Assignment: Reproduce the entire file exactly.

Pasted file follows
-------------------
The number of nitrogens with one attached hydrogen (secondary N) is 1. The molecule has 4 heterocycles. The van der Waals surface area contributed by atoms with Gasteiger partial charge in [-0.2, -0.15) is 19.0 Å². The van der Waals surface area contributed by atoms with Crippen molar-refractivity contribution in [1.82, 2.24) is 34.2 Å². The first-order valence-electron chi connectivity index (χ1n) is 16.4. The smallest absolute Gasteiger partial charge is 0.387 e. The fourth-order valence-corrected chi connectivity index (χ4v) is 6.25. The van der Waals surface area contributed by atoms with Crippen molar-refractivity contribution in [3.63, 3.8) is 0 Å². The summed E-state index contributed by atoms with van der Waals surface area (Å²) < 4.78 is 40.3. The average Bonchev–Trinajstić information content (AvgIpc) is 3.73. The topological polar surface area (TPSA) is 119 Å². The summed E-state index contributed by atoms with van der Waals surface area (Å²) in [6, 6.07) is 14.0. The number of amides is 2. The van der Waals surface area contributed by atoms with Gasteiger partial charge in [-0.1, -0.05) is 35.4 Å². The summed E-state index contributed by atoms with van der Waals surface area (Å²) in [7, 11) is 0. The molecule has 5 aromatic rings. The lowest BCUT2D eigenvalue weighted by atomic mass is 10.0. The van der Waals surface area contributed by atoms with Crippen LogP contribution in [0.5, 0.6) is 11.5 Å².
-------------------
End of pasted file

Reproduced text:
The number of nitrogens with one attached hydrogen (secondary N) is 1. The molecule has 4 heterocycles. The van der Waals surface area contributed by atoms with Gasteiger partial charge in [-0.2, -0.15) is 19.0 Å². The van der Waals surface area contributed by atoms with Crippen molar-refractivity contribution in [1.82, 2.24) is 34.2 Å². The first-order valence-electron chi connectivity index (χ1n) is 16.4. The smallest absolute Gasteiger partial charge is 0.387 e. The fourth-order valence-corrected chi connectivity index (χ4v) is 6.25. The van der Waals surface area contributed by atoms with Crippen molar-refractivity contribution in [3.63, 3.8) is 0 Å². The summed E-state index contributed by atoms with van der Waals surface area (Å²) < 4.78 is 40.3. The average Bonchev–Trinajstić information content (AvgIpc) is 3.73. The topological polar surface area (TPSA) is 119 Å². The summed E-state index contributed by atoms with van der Waals surface area (Å²) in [6, 6.07) is 14.0. The number of amides is 2. The van der Waals surface area contributed by atoms with Gasteiger partial charge in [-0.1, -0.05) is 35.4 Å². The summed E-state index contributed by atoms with van der Waals surface area (Å²) in [7, 11) is 0. The molecule has 5 aromatic rings. The lowest BCUT2D eigenvalue weighted by atomic mass is 10.0. The van der Waals surface area contributed by atoms with Crippen LogP contribution in [0.5, 0.6) is 11.5 Å².